Our favorite ideas to whet your appetite, spark your imagination, excite your senses, rev your engines, and get you out on the road.
- THE BIG ISLAND
When Keoki Kahumoku picks up his guitar, he's continuing a family tradition that spans six generations. Kahumoku has appeared on four Grammy-winning collections of Hawaiian music. Here are his recommendations for savoring the rhythms of island life.
- Lychees, mangoes, rambutans, and papayas tempt shoppers at the Hilo Farmers Market. (808) 933-1000.
- Puuhonua o Honaunau National Historical Park preserves ancient temple structures and dramatic carved wooden sculptures of native gods (above) next to a peaceful cove. (808) 328-2326.
- You might catch Kahumoku playing the CanoeHouse, a beachfront restaurant at the Mauna Lani Resort. (808) 885-6622.
- A guided hike or horseback ride in the Waipio Valley takes you past waterfalls, a black-sand beach, and lush vegetation. Big Island Visitors Bureau: (800) 648-2441.
- Hilo's museums explore truly Hawaiian topics: The Pacific Tsunami Museum educates visitors about the huge ocean waves that have repeatedly devastated the city (808-935-0926). The Lyman Museum and Mission House presents natural and cultural history exhibits (808-935-5021). And the Imiloa Astronomy Center of Hawaii, ideally situated under some of Earth's clearest skies, tells stories of the stars and their role in island tradition (808-969-9700).
- ENCHANTING FOREST
You don't always need to trek into the wild to lose yourself in nature. Just 12 miles north of San Francisco you'll find one of the most extraordinary natural spots on the planet: Muir Woods, which became a national monument 100 years ago. Amid its 560 acres of ancient coast redwoods you might see coho salmon running up Redwood Creek, some 200 varieties of mushrooms emerging after the first rains, or ladybugs clustered on the fronds of a horsetail fern. You can thank philanthropist William Kent for buying and donating the land, and President Teddy Roosevelt for knowing what to do with the gift. (415) 388-2595.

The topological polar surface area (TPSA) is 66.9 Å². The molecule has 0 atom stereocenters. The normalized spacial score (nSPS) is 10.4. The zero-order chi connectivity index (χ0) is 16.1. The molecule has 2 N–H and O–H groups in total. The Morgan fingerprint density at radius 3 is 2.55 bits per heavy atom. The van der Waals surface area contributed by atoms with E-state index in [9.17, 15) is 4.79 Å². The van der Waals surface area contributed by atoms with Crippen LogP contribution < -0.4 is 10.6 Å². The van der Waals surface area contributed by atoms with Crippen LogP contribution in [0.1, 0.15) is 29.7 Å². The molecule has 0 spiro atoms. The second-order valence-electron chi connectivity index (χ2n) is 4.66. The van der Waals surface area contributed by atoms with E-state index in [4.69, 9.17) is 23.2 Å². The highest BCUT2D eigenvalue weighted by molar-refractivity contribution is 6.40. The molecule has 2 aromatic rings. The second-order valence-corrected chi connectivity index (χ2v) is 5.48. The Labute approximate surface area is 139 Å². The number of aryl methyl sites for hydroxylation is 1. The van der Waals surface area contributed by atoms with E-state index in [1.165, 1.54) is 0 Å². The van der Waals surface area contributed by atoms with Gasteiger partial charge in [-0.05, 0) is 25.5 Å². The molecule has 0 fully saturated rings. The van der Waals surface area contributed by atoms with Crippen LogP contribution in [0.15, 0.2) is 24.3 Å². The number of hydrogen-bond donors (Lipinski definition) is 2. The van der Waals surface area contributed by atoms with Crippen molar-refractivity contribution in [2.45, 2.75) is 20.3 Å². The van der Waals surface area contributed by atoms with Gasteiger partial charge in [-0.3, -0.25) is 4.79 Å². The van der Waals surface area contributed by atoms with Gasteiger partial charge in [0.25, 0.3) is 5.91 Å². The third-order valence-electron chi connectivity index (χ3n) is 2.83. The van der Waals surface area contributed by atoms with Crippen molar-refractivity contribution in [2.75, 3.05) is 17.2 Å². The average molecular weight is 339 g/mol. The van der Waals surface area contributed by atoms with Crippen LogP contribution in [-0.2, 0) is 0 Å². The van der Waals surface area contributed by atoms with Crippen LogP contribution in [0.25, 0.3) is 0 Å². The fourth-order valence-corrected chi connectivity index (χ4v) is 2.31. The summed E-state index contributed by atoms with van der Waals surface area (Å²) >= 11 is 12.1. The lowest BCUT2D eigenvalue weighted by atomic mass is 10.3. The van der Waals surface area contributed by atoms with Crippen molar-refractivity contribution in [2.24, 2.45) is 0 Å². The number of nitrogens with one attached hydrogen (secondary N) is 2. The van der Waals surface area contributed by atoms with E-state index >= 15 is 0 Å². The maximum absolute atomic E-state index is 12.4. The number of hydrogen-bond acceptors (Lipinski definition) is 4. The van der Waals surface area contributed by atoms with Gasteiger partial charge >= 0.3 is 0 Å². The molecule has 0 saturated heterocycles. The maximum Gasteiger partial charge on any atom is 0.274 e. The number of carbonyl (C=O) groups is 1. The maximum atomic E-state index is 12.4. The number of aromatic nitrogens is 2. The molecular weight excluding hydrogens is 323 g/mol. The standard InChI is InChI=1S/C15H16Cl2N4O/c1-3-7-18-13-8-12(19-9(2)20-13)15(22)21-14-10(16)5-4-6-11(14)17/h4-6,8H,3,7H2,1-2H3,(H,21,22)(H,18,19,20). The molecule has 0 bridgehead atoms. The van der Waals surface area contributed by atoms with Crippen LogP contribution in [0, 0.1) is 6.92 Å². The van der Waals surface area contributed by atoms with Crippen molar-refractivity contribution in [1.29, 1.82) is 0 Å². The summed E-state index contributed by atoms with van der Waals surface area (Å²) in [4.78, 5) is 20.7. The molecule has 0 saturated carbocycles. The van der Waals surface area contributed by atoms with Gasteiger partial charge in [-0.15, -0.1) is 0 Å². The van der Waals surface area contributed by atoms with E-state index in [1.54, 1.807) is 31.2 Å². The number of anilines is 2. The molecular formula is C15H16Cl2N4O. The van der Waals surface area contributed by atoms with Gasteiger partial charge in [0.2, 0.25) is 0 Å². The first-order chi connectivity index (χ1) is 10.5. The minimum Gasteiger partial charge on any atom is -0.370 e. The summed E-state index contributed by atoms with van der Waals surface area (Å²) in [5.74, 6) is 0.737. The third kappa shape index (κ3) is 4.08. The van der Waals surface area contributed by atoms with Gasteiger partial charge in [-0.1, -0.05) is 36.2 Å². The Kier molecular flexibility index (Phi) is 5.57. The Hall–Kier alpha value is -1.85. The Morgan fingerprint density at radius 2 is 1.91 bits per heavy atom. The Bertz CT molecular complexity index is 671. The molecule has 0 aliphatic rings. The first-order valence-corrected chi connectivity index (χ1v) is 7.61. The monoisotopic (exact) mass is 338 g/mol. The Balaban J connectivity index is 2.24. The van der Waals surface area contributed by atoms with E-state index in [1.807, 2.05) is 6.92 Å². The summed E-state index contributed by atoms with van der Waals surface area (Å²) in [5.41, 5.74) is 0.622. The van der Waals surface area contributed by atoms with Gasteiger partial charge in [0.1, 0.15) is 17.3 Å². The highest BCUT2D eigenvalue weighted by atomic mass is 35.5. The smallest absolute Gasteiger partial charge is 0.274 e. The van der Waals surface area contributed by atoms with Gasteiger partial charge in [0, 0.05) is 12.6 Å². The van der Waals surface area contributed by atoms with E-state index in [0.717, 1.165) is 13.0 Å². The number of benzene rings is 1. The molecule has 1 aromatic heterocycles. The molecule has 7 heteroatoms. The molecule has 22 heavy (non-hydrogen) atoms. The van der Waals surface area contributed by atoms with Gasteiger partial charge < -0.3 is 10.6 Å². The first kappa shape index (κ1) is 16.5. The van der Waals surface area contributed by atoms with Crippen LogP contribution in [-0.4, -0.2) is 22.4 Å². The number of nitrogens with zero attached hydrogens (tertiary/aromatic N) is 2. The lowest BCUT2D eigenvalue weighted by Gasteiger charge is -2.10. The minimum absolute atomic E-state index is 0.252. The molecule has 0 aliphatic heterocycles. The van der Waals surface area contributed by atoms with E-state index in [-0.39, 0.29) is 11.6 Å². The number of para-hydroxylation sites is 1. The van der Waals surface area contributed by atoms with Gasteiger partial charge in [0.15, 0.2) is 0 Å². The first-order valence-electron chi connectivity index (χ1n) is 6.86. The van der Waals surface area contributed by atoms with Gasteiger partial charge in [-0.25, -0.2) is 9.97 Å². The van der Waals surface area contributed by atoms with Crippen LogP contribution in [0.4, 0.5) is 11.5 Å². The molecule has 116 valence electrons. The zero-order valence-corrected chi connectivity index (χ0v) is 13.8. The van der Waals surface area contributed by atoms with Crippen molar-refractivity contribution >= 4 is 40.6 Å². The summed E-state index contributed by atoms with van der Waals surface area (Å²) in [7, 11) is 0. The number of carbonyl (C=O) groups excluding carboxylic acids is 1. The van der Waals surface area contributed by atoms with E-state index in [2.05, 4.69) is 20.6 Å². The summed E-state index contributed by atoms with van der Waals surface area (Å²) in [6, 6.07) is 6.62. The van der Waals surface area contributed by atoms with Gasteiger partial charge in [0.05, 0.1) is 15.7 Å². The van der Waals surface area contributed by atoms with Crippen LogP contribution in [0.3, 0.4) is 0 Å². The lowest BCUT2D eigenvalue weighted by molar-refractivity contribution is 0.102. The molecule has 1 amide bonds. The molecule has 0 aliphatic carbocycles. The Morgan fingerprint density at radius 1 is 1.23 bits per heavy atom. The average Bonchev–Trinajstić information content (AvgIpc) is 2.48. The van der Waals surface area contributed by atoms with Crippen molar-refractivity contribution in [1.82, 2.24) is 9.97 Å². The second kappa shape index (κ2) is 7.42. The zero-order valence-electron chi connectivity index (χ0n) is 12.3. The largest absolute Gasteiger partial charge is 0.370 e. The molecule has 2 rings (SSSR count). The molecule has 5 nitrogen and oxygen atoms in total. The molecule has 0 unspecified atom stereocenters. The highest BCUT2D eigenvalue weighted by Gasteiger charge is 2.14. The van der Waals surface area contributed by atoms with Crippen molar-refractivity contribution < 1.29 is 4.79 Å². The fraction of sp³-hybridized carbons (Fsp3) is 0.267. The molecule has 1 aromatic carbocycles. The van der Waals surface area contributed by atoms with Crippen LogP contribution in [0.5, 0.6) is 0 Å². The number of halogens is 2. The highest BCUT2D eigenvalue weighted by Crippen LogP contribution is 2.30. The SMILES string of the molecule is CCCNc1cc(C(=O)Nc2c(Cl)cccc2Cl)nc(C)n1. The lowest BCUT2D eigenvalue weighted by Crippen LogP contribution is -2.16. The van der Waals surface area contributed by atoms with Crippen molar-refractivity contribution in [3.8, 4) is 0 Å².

- GREAT DANISH
You bet it's kitschy. And what's wrong with that? The faux-Danish village of Solvang, Calif., located 35 miles northwest of Santa Barbara, is a blast to visit, especially at Christmas. The town makes merry with pageants, parades, caroling, and the construction of an 8-by-11-foot gingerbread house—using 250 pounds of cookie dough—which is displayed at the Royal Scandinavian Inn. Don't leave town without breakfasting on aebleskiver, the spherical Nordic answer to pancakes. You can start your diet in January. (800) 468-6765.
- PALM SPRINGS
Want to ogle and be ogled at swanky hotels and shops? Or maybe you're the sporty type who enjoys a dusty ramble on spectacular desert trails? In Palm Springs, Calif., you can do both, says Rep. Mary Bono Mack, who serves the state's 45th District in the seat left vacant by her late husband, Sonny Bono. Her picks for fun indoors and out: